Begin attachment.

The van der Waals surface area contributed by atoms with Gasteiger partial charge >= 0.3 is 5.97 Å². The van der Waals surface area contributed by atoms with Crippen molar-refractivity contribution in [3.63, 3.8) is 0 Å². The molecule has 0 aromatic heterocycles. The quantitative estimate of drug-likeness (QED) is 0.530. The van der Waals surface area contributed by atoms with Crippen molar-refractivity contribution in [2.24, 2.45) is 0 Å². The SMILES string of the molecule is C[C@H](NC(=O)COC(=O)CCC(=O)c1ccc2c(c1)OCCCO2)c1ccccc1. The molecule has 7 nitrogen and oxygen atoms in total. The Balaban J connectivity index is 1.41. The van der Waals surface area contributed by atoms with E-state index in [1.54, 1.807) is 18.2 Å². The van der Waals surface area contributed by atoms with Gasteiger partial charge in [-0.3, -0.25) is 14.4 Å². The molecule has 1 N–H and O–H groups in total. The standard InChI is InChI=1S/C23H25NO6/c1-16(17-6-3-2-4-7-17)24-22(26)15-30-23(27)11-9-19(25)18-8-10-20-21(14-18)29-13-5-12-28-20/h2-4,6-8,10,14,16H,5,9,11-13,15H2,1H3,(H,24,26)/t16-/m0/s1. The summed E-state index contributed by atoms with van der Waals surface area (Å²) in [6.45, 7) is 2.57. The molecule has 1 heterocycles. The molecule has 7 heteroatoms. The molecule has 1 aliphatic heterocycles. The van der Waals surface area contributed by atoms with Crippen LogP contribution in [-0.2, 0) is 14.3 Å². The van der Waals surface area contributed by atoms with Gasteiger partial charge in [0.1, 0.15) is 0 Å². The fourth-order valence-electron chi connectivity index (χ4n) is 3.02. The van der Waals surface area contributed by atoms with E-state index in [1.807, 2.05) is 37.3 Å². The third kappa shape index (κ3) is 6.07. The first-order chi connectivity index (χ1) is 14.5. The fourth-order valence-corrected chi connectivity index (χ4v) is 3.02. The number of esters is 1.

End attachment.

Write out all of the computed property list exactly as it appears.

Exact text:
The van der Waals surface area contributed by atoms with Gasteiger partial charge >= 0.3 is 5.97 Å². The van der Waals surface area contributed by atoms with Crippen molar-refractivity contribution in [3.63, 3.8) is 0 Å². The molecule has 0 aromatic heterocycles. The quantitative estimate of drug-likeness (QED) is 0.530. The van der Waals surface area contributed by atoms with Crippen molar-refractivity contribution in [2.24, 2.45) is 0 Å². The SMILES string of the molecule is C[C@H](NC(=O)COC(=O)CCC(=O)c1ccc2c(c1)OCCCO2)c1ccccc1. The molecule has 7 nitrogen and oxygen atoms in total. The Balaban J connectivity index is 1.41. The van der Waals surface area contributed by atoms with E-state index in [1.54, 1.807) is 18.2 Å². The van der Waals surface area contributed by atoms with Gasteiger partial charge in [-0.3, -0.25) is 14.4 Å². The molecule has 1 N–H and O–H groups in total. The standard InChI is InChI=1S/C23H25NO6/c1-16(17-6-3-2-4-7-17)24-22(26)15-30-23(27)11-9-19(25)18-8-10-20-21(14-18)29-13-5-12-28-20/h2-4,6-8,10,14,16H,5,9,11-13,15H2,1H3,(H,24,26)/t16-/m0/s1. The summed E-state index contributed by atoms with van der Waals surface area (Å²) in [6.45, 7) is 2.57. The molecule has 1 heterocycles. The molecule has 7 heteroatoms. The molecule has 1 aliphatic heterocycles. The van der Waals surface area contributed by atoms with Crippen LogP contribution in [-0.2, 0) is 14.3 Å². The van der Waals surface area contributed by atoms with Gasteiger partial charge in [0.1, 0.15) is 0 Å². The fourth-order valence-electron chi connectivity index (χ4n) is 3.02. The van der Waals surface area contributed by atoms with E-state index in [1.807, 2.05) is 37.3 Å². The third kappa shape index (κ3) is 6.07. The first-order chi connectivity index (χ1) is 14.5. The fourth-order valence-corrected chi connectivity index (χ4v) is 3.02. The number of esters is 1.